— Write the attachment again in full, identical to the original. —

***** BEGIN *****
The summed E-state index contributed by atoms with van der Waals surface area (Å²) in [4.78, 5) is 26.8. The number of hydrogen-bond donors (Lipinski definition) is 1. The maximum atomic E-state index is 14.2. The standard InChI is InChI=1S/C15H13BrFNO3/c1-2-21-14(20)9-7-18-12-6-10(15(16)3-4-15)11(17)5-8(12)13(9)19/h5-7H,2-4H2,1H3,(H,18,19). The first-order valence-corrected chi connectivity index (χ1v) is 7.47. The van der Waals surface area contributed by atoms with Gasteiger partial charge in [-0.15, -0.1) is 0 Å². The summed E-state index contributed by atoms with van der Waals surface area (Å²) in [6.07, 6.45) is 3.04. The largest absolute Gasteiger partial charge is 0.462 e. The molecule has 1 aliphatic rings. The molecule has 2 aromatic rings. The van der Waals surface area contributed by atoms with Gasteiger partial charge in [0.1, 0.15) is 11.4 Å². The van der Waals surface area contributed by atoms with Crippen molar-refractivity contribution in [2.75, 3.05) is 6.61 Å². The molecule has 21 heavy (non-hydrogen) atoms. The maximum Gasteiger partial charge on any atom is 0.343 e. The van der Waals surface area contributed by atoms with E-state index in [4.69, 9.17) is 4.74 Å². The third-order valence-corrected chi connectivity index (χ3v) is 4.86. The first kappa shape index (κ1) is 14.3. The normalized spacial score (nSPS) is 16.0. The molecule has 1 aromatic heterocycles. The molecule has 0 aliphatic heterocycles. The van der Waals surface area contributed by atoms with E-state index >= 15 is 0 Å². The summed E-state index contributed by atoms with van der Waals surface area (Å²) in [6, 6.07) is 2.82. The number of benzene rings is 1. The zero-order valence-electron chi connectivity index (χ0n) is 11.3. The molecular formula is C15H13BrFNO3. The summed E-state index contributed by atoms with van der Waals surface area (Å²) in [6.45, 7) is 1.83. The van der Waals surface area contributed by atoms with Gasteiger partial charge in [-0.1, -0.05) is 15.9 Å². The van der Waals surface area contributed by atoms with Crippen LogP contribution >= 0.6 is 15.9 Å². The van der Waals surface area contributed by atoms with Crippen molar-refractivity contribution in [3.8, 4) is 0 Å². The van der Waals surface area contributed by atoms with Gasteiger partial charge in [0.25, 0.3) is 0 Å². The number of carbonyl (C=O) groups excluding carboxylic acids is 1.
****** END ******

The summed E-state index contributed by atoms with van der Waals surface area (Å²) in [4.78, 5) is 26.8. The number of hydrogen-bond donors (Lipinski definition) is 1. The maximum atomic E-state index is 14.2. The standard InChI is InChI=1S/C15H13BrFNO3/c1-2-21-14(20)9-7-18-12-6-10(15(16)3-4-15)11(17)5-8(12)13(9)19/h5-7H,2-4H2,1H3,(H,18,19). The first-order valence-corrected chi connectivity index (χ1v) is 7.47. The van der Waals surface area contributed by atoms with Gasteiger partial charge in [-0.15, -0.1) is 0 Å². The summed E-state index contributed by atoms with van der Waals surface area (Å²) in [6.07, 6.45) is 3.04. The largest absolute Gasteiger partial charge is 0.462 e. The molecule has 1 aliphatic rings. The molecule has 2 aromatic rings. The van der Waals surface area contributed by atoms with Gasteiger partial charge in [0.1, 0.15) is 11.4 Å². The van der Waals surface area contributed by atoms with Crippen molar-refractivity contribution in [2.75, 3.05) is 6.61 Å². The molecule has 21 heavy (non-hydrogen) atoms. The maximum Gasteiger partial charge on any atom is 0.343 e. The van der Waals surface area contributed by atoms with E-state index in [4.69, 9.17) is 4.74 Å². The third-order valence-corrected chi connectivity index (χ3v) is 4.86. The first kappa shape index (κ1) is 14.3. The normalized spacial score (nSPS) is 16.0. The molecule has 1 aromatic heterocycles. The molecule has 0 aliphatic heterocycles. The van der Waals surface area contributed by atoms with E-state index >= 15 is 0 Å². The summed E-state index contributed by atoms with van der Waals surface area (Å²) in [6, 6.07) is 2.82. The number of benzene rings is 1. The zero-order valence-electron chi connectivity index (χ0n) is 11.3. The molecular formula is C15H13BrFNO3. The summed E-state index contributed by atoms with van der Waals surface area (Å²) in [6.45, 7) is 1.83. The van der Waals surface area contributed by atoms with Gasteiger partial charge in [-0.1, -0.05) is 15.9 Å². The van der Waals surface area contributed by atoms with Crippen LogP contribution >= 0.6 is 15.9 Å². The van der Waals surface area contributed by atoms with Crippen molar-refractivity contribution in [3.8, 4) is 0 Å². The van der Waals surface area contributed by atoms with Gasteiger partial charge in [0.25, 0.3) is 0 Å². The number of carbonyl (C=O) groups excluding carboxylic acids is 1.